5 Reasons why 1099K data won’t fill in the tax gap

With oil prices down 50% since Fall 2014, state revenue agencies are seeking ways to overcome the shortfall without increasing taxes.  The simplest answer is improved enforcement: discovery, lead development, audit and collections are key aspects of that.  The IRS’s IRMF data by state payee from 1099K filings is a good start if you haven’t done so already, but the facts of this article may have potential in areas where the 1099K data falls short.

#1 The Cash Economy

The very weakness the IRS was trying to root out still cannot upstage the cash economy.   This is no less evident than on the free online classifieds site Craigslist.  Perennially one of the top 10 sites in the USA, it should command a lot of attention for a tax gap.  For example, read about the $617M/year auto parts recycling market or the $17B/year used motor vehicles marketplace – all individuals portraying “private sellers” in what’s really an underground cash-based enterprise.

Facebook recently announced they have over 25 million small business Pages that are actively maintained.  Some self-employed professionals who work from home have found a way to exploit social media to their advantage.  Services like skilled trades, hair styling, mobile automotive repairs, website creation, proof-reading, graphic design require very little capital investment to start up, and many entrepreneurs start it off as a part-time hobby.  It later mushrooms into a living for them, but they may forget to pay their taxes along the way.  None of these transactions are ever recorded because they are the cash economy.  But it’s a little different than in #1 because the professional can operate above-board and do not intend to mis-represent themselves to her customers.

#2 Vacation Rentals

The cutoff threshold for 1099K reporting is 200 transactions AND $20,000 per year gross.  This is missing out on a critical secondary income stream, which are vacation rentals.  Many individuals can use the vacation rental as a write-off for their income tax, but at the state/municipal level, they might have a tourism occupancy tax, hotel tax, or bed tax which is independent of other taxes.  So it may not be as important to IRS as it is for states and localities.  Below is a practical graphic illustrating the income histogram of vacation rentals in a popular US tourism destination.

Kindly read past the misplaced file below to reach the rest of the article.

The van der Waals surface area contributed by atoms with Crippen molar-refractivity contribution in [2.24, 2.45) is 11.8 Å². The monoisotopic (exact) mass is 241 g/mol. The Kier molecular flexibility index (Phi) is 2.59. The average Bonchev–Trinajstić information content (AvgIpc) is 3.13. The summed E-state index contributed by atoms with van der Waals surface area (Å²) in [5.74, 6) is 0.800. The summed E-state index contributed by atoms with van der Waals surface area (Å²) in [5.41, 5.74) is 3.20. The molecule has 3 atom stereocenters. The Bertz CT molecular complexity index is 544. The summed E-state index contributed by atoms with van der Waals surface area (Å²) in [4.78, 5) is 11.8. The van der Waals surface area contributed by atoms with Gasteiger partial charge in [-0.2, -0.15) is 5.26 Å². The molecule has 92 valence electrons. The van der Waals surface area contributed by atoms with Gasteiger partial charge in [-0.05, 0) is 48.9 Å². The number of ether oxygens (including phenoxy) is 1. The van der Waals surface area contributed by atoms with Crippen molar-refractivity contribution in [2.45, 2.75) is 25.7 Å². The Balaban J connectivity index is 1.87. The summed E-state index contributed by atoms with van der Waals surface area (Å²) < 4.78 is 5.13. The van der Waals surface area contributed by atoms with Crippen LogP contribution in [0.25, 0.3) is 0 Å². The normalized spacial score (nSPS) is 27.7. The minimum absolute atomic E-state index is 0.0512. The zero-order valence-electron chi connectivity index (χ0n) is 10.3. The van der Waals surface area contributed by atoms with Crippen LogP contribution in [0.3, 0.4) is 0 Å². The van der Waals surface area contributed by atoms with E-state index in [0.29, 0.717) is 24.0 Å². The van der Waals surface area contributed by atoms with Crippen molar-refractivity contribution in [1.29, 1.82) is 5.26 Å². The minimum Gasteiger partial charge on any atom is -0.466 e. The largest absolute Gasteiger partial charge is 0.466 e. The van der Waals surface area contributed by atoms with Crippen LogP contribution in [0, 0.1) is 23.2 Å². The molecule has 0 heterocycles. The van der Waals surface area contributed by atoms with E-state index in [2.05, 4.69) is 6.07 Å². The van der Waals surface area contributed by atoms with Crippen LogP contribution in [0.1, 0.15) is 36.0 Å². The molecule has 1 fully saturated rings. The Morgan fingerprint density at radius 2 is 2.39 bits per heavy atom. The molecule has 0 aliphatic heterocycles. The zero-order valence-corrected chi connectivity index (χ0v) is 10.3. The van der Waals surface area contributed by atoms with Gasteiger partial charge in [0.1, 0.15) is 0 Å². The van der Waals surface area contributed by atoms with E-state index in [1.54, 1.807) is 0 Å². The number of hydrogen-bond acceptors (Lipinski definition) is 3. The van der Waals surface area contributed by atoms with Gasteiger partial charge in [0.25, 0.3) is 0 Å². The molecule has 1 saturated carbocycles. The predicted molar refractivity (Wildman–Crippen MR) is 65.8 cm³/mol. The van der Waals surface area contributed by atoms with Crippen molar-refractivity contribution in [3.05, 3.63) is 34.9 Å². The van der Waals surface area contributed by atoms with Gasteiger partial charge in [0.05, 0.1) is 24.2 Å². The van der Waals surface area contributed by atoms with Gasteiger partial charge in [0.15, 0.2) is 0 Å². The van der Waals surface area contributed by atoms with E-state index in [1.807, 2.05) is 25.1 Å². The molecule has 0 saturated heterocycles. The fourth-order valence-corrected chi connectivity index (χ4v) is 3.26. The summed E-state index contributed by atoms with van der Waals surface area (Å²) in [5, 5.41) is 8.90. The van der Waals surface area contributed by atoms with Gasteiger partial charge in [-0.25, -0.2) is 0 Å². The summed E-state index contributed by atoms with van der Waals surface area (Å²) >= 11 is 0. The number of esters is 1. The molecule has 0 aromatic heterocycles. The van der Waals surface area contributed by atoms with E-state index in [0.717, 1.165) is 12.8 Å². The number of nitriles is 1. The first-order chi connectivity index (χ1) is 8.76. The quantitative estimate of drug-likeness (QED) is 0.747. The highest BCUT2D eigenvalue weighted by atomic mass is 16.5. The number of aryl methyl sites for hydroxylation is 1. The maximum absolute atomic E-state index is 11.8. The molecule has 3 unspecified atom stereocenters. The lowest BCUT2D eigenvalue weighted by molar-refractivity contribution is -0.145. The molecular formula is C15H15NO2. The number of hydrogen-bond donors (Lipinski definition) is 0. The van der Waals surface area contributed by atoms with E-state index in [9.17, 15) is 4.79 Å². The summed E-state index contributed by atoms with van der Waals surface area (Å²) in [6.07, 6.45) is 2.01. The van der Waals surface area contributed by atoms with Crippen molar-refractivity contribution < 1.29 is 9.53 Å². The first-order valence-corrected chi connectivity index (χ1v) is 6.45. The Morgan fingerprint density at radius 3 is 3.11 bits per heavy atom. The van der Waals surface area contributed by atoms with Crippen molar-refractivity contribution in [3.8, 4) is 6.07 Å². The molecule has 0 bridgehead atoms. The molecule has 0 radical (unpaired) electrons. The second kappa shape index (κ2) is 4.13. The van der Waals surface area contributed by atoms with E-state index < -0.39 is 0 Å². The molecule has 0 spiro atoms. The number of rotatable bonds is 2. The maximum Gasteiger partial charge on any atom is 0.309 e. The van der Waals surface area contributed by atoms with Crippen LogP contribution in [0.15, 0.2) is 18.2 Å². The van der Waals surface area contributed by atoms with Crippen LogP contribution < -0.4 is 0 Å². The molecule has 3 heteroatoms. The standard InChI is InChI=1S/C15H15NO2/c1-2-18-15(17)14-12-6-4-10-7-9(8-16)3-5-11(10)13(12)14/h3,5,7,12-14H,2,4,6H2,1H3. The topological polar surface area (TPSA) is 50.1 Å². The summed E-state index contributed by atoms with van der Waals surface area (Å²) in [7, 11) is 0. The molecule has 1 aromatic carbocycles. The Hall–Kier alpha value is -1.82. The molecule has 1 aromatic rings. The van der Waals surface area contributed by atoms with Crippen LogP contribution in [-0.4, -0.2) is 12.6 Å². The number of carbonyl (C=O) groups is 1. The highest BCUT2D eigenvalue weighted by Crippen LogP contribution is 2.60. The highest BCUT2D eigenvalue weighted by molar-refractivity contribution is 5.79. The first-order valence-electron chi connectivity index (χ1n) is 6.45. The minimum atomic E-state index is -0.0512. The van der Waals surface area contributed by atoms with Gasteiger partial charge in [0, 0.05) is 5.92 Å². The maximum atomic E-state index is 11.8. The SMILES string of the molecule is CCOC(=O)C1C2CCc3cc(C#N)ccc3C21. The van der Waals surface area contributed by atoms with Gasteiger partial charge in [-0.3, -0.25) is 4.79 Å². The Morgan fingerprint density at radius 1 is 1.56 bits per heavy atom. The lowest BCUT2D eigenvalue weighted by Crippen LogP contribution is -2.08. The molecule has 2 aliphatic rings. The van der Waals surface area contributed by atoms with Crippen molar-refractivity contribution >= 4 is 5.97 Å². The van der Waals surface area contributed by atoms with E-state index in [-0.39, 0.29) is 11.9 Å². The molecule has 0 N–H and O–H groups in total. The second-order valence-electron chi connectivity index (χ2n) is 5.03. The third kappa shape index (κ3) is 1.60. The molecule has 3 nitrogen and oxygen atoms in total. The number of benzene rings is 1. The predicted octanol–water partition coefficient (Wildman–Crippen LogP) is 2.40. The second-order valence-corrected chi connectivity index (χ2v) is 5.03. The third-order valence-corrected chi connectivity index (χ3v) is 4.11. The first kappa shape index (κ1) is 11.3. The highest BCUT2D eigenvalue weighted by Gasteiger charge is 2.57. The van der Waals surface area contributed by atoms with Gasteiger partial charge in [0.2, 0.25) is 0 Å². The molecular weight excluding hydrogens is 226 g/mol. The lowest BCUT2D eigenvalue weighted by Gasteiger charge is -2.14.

AirBnB Total Sales by Host

AirBnB Total Sales by Host

You’ll see that the sweet spot is right between $5,000 – $20,000, just below the reporting cutoff.  Secondly, you’d be hard pressed to find a vacation rental on any of the sites where you’ll reach the 200 transactions per year threshold.  Many hosts require a minimum 3-day stay and there are only 365 days in the year.

 #3 Fulfillment Centers

According to current e-commerce / sales tax case law, a business must have a physical presence in each state to be required to collect sales tax.  Well a fulfillment center definitely meets the criteria, and guess what?  Because the IRMF data is based on the state payee, the IRS takes that to be the corporate headquarters of the payee, and not the location of the fulfillment center.  So if you have a Los Angeles-headquartered business with TX, NC, IL and FL fulfillment centers, then only California gets the 1099K data.

In a recent eBay sample data set of 31,000 businesses that were located in California, about 600 of them had at least one other location.  Whether that was the corp. HQ or a fulfillment center isn’t clear, but in fact a large percentage of those multi-location sellers were some of the higher revenue generating businesses on eBay.  Consider the graph below with Out-of-State Percent and Total sales for a sample of 77 California-based eBay businesses.  About 20 of those businesses have 50% or more of their revenues based on the non-California location, and 12 of them have close to or more than $100,000/year of sales.total sales vs out of state

#4 Zappers – Sales Tax Suppression Schemes

A recent OECD white paper estimated the worldwide effect of electronic sales tax suppression schemes into the tens of billions.  These sophisticated software packages that are installed by the business owner on Point-of-Sale systems allows him/her to make a specified percentage of sales vanish at the end of each day.  Inventory counts and other POS parameters are also adjusted to account for the vacuum on the books.  Some jurisdictions have even invested $170M+ just to stay ahead of the suppression techniques in the restaurant and other high-cash based industries.

#5 – Virtual Currencies

The rise of the virtual currency has arisen by the need for a direct buyer-to-seller transaction to occur without a middle-man: a bank, an ACH or a pesky government in the way.  BitCoin is undoubtedly the most well known of the virtual currencies out there.  Don’t look now but it has gained a widespread acceptance with Microsoft, Dell, Overstock, Expedia, Shopify.  However, it appears intermediaries like CoinBase or BitPay  immediately convert it into currency for those big e-commerce sites.  So it isn’t those e-commerce sites that need to be reviewed, it’s the intermediaries which require scrutiny.  Given the high fluctuations of the BTC:USD exchange rate, it’s worth paying attention to ensure that those exchanges are correctly transacted by those intermediary payment providers.